The deep, dark recesses of Stumphouse Mountain Tunnel, 30 miles from Clemson University's South Carolina campus, is the perfect place for only two things--Dead Poets' Society-esque poetry readings and curing blue cheese. Fortunately for the stomachs of students and alums alike, it's the latter that has been a tradition at Clemson since 1941.

The tunnel wasn't built for cheese curing, but that's why Clemson bought it. Its moist conditions are ideal for creating the pungent, marbly mold for which blue cheese is so well known. When Clemson contracted with Aramark in 1969 to run the university's two residential dining halls, the food services company learned that it didn't have to do much to promote the school's signature cheese.

"It really became popular due to word of mouth," says Missy Smith, Clemson's Aramark representative for campus dining services. "It's definitely a favorite at functions, including alumni functions, and has been featured in a number of publications, including Southern Living."

The signature food is popular off campus, as well. "We have a lot of high-end restaurants serving the blue cheese," says Rex Graves, Clemson's coordinator of Food and Vending Services. But, he adds, when demand gets too high for the cheese (as generally happens around the holidays), Clemson cuts back on what it allows to the public to ensure it has what it needs for alums.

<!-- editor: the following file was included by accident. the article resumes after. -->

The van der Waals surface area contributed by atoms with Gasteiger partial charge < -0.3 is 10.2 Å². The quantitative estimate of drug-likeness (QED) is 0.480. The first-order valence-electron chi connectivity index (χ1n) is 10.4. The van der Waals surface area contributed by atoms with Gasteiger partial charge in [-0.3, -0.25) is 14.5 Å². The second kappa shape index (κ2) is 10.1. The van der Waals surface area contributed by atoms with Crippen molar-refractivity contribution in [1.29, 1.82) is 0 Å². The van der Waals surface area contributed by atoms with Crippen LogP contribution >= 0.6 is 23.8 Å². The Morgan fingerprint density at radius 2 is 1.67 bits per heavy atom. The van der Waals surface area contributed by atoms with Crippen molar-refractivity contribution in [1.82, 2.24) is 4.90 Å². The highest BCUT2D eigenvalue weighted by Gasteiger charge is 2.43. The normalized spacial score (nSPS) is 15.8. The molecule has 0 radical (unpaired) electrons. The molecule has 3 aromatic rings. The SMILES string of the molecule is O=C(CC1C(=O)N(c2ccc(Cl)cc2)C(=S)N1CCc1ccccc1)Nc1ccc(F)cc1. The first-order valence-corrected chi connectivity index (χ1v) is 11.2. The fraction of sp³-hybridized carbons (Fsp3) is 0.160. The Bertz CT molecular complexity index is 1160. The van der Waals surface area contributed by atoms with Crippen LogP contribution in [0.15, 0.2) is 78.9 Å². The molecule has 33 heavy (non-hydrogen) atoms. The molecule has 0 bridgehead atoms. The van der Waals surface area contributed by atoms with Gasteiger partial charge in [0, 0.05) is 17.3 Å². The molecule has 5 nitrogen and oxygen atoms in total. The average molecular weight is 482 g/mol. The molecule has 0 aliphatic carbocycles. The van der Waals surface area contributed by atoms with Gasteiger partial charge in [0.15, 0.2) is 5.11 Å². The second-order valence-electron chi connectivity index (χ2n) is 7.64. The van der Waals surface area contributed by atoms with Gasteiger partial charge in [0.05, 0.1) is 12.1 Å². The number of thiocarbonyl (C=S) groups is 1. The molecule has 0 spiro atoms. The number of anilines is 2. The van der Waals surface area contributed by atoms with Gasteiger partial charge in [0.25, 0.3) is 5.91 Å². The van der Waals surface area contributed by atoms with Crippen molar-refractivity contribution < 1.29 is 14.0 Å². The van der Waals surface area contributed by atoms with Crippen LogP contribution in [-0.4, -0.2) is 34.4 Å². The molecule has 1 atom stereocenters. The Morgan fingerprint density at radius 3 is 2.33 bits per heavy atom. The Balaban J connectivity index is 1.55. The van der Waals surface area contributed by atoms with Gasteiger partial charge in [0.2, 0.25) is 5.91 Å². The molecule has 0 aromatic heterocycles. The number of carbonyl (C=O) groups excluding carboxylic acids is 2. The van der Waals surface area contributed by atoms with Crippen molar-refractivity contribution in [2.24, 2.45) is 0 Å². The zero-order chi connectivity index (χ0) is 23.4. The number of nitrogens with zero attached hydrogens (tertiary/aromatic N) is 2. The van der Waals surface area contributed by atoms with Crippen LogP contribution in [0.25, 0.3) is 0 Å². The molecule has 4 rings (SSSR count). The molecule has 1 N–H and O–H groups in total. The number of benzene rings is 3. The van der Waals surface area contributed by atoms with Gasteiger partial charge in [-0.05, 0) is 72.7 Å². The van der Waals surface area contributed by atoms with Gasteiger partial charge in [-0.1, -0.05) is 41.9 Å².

That's because production can't really be sped up to accommodate demand. The cheese takes a full six months to cure, and the process yields only 240 pounds per batch, compared to the 1,000-pound batches typically made by a large company like Kraft.

"Our cheese is very labor intensive--it's hand-packed and hand-made. It's not processed by machines," Graves notes. "And the milk is a high-fat content, so if you want to be on a nonfat diet, this is not the cheese for you!"

Graves spent 35 years in the restaurant business, and although he's not much of a blue fan he hears from people who are how much they love it. Clemson accepts orders from its website and will ship the cheese in wedge, wheel, or "krumble" form, or as a dressing, but only overnight and in dry ice; with no preservatives, it's got to get from campus to kitchen, fast.

Clemson Blue Cheese products are also available at the local Bi-Lo grocery store, so they've become a part of the community. But likely one of the best places for a taste is at a place that really knows how to showcase all that blue cheese. At Seasons restaurant on campus, the Clemson Filet pairs the cheese with rich beef. It's become a signature dish at the school.